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Discomfort Food: How Stress Eating Could Make Things Worse

Posted on 12 December 2023

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When you’re in a rough spot, there’s nothing quite like a bag of hot chips (fries if you live in the U.S). Or fried chicken. Or pizza fresh from the oven. We all know that comfort eating isn’t exactly good for our health, but at least it helps deal with stress, right? Unfortunately, that’s not what researchers from the University of Birmingham have found – at least, not in the case of high-fat meals, which is what most comfort foods are.

The experiment

The researchers recruited 21 healthy adults aged 20-30 and randomly assigned them to eat either a high-fat meal containing 56.5 grams of fat, or a low-fat meal containing 11.4 grams of fat. Both meals had the same number of calories. An hour and a half later, participants all took a mental stress test called the Paced-Auditory-Serial-Addition-Task, or PASAT. In this test, participants are presented with a number every 3 seconds and must add the number they just heard to the one that preceded it. I know. Few things are more stressful than mental maths. 

Researchers measured cardiovascular parameters like blood pressure at various points during the study, as well as the oxygenation of the prefrontal cortex, a region of the brain involved in executive functions such as planning and decision making. Then the experiment was then repeated, but the low fat group and the high fat group swapped places.

The findings

There was no significant difference in participants’ performance in the PASAT test between the high-fat and low-fat groups. There was also no significant difference in perceived stress – both groups reported finding the test similarly stressful and challenging. Both groups experienced similar cardiovascular changes during the test, such as a rise in blood pressure and heart rate.

What differed significantly, however, was was cerebrovascular response. Researchers found that oxygenation of the prefrontal cortex significantly increased during during the stress test in participants who consumed a low-fat meal, but not in those who consumed a high-fat meal, suggesting that this meal prevented blood flow to the prefrontal cortex from being increased. However, when researchers looked at blood flow in the carotid arteries (the arteries that supply the brain with blood) they found that blood flow increased in both groups, with no significant difference between the high-fat and low-fat meals.

Tissue oxygenation of the prefrontal cortex (as a % increase over resting levels) during rest and during the stress test at minutes 2, 4, 6, and 8 (corresponding to Stress 1, 2, 3 and 4 respectively).
Fat Consumption Attenuates Cortical Oxygenation during Mental Stress in Young Healthy Adults

Finally, the researchers found that people in the high-fat group had significantly higher (worse) mood disturbance scores following following the meal and immediately after the stress. This score is an amalgamation of different self-reported mood scores. In particular, participants in the high-fat group reported feeling more fatigued than the other group.

Mood disturbance scores at the start of the study (baseline), after the meal (rest), and after stress (immediately after, 30 minutes later and 90 minutes later).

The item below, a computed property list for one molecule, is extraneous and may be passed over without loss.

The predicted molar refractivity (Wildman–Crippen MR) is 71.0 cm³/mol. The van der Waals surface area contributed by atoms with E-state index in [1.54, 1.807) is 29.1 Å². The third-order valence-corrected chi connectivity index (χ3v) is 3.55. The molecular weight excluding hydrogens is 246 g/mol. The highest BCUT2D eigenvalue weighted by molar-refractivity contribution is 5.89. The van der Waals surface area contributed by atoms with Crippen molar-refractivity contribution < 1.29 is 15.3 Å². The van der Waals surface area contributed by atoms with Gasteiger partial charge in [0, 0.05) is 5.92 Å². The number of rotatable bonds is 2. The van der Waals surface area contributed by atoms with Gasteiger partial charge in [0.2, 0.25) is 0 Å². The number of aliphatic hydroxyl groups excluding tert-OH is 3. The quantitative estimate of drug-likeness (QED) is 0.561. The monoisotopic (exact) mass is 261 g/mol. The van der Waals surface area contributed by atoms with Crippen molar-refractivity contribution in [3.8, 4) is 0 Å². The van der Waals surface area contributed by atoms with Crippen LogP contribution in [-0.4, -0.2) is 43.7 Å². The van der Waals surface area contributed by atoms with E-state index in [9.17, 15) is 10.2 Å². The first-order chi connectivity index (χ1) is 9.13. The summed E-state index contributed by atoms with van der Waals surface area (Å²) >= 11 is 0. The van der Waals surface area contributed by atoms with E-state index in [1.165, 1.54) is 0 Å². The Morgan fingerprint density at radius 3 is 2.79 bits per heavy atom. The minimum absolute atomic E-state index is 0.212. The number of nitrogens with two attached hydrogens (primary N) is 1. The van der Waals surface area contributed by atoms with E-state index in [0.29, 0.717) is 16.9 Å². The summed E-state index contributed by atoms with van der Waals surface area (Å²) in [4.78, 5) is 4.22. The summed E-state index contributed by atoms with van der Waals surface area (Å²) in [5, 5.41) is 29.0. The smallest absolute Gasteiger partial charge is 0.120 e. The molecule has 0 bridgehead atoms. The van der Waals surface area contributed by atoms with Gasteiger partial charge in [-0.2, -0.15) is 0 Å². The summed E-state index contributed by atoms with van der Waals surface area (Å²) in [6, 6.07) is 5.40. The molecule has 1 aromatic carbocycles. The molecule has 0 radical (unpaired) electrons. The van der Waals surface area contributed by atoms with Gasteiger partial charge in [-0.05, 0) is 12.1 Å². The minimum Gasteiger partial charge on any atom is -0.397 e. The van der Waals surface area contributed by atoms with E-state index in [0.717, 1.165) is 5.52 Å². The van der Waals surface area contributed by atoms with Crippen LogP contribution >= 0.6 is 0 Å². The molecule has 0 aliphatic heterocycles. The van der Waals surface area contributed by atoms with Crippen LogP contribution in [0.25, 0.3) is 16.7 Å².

Fat Consumption Attenuates Cortical Oxygenation during Mental Stress in Young Healthy Adults

The implications

According to this study, eating fatty foods does not seem to affect a person’s perception of stress, for good or for bad. However, it does seem to worsen their mood, and also has a measurable effect on the brain: preventing an increase in oxygenation in response to stress. The function of the prefrontal cortex already decreases under stressful conditions, which is one of the reasons stressed humans make worse decisions and have poorer self control. It’s quite possible that reduced blood supply (upon which the brain is very dependent) makes the cognitive effects of stress worse after eating fatty comfort food.

Since fatty foods didn’t appear to affect blood flow to the brain as a whole, one possible explanation is that higher levels of fatty acids in the blood change the way blood flow within the brain is distributed. Usually, highly active brain regions produce some lactic acid, which is a waste product of breaking down sugar when insufficient oxygen is available. This lactic acid is released into the blood and causes blood vessels to dilate, increasing oxygen supply. The authors propose that fatty acids could be interfering with this mechanism, which would explain why blood supply (and therefore oxygenation) only seemed to increase after stress in the low-fat group.

More research is going to be needed to figure out exactly what’s going on. There are currently very few studies looking at the effects of fatty diets on stress. One could argue that the conditions of these studies do not really represent real life chronic comfort eating, which often happens under conditions of long-term stressful conditions. For the moment, though, it certainly seems as though typical fatty comfort foods do not actually comfort you and may actually impair both mood and cognitive performance.

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    Fat Consumption Attenuates Cortical Oxygenation during Mental Stress in Young Healthy Adults

    Title image by Louis Hansel, Upslash

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